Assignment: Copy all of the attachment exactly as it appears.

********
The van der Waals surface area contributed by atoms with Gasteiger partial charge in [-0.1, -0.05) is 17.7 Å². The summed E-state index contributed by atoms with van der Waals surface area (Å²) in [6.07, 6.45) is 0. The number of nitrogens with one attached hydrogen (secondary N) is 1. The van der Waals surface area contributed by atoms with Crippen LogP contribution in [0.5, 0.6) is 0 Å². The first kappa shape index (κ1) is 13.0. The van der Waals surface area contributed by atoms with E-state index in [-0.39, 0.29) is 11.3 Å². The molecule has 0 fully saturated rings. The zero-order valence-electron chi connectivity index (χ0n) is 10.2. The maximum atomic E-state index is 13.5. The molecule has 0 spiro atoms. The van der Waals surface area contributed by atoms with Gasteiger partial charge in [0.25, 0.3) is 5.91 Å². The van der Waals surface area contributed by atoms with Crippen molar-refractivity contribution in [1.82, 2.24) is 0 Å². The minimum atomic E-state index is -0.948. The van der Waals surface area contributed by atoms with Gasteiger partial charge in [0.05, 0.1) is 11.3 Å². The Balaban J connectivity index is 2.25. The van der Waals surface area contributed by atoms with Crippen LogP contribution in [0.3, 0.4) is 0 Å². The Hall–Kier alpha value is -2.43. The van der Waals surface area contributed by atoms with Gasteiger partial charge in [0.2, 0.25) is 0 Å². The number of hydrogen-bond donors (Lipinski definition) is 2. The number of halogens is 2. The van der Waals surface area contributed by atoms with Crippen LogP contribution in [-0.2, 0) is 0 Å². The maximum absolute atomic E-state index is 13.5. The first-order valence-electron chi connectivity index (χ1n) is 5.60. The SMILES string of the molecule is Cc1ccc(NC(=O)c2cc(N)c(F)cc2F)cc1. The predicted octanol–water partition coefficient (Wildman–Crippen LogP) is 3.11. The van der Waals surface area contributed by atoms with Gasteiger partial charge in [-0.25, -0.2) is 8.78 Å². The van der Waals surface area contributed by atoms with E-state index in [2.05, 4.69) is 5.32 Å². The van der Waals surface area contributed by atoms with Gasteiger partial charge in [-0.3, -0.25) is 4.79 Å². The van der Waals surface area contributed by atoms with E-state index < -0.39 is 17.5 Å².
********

The van der Waals surface area contributed by atoms with Gasteiger partial charge in [-0.1, -0.05) is 17.7 Å². The summed E-state index contributed by atoms with van der Waals surface area (Å²) in [6.07, 6.45) is 0. The number of nitrogens with one attached hydrogen (secondary N) is 1. The van der Waals surface area contributed by atoms with Crippen LogP contribution in [0.5, 0.6) is 0 Å². The first kappa shape index (κ1) is 13.0. The van der Waals surface area contributed by atoms with E-state index in [-0.39, 0.29) is 11.3 Å². The molecule has 0 fully saturated rings. The zero-order valence-electron chi connectivity index (χ0n) is 10.2. The maximum atomic E-state index is 13.5. The molecule has 0 spiro atoms. The van der Waals surface area contributed by atoms with Gasteiger partial charge in [0.25, 0.3) is 5.91 Å². The van der Waals surface area contributed by atoms with Crippen molar-refractivity contribution in [1.82, 2.24) is 0 Å². The minimum atomic E-state index is -0.948. The van der Waals surface area contributed by atoms with Gasteiger partial charge in [0.05, 0.1) is 11.3 Å². The Balaban J connectivity index is 2.25. The van der Waals surface area contributed by atoms with Crippen LogP contribution in [0.3, 0.4) is 0 Å². The Hall–Kier alpha value is -2.43. The van der Waals surface area contributed by atoms with Gasteiger partial charge in [0.2, 0.25) is 0 Å². The number of hydrogen-bond donors (Lipinski definition) is 2. The number of halogens is 2. The van der Waals surface area contributed by atoms with Crippen LogP contribution in [-0.2, 0) is 0 Å². The maximum absolute atomic E-state index is 13.5. The first-order valence-electron chi connectivity index (χ1n) is 5.60. The SMILES string of the molecule is Cc1ccc(NC(=O)c2cc(N)c(F)cc2F)cc1. The predicted octanol–water partition coefficient (Wildman–Crippen LogP) is 3.11. The van der Waals surface area contributed by atoms with Gasteiger partial charge in [-0.25, -0.2) is 8.78 Å². The van der Waals surface area contributed by atoms with E-state index in [2.05, 4.69) is 5.32 Å². The van der Waals surface area contributed by atoms with Gasteiger partial charge in [-0.3, -0.25) is 4.79 Å². The van der Waals surface area contributed by atoms with E-state index < -0.39 is 17.5 Å².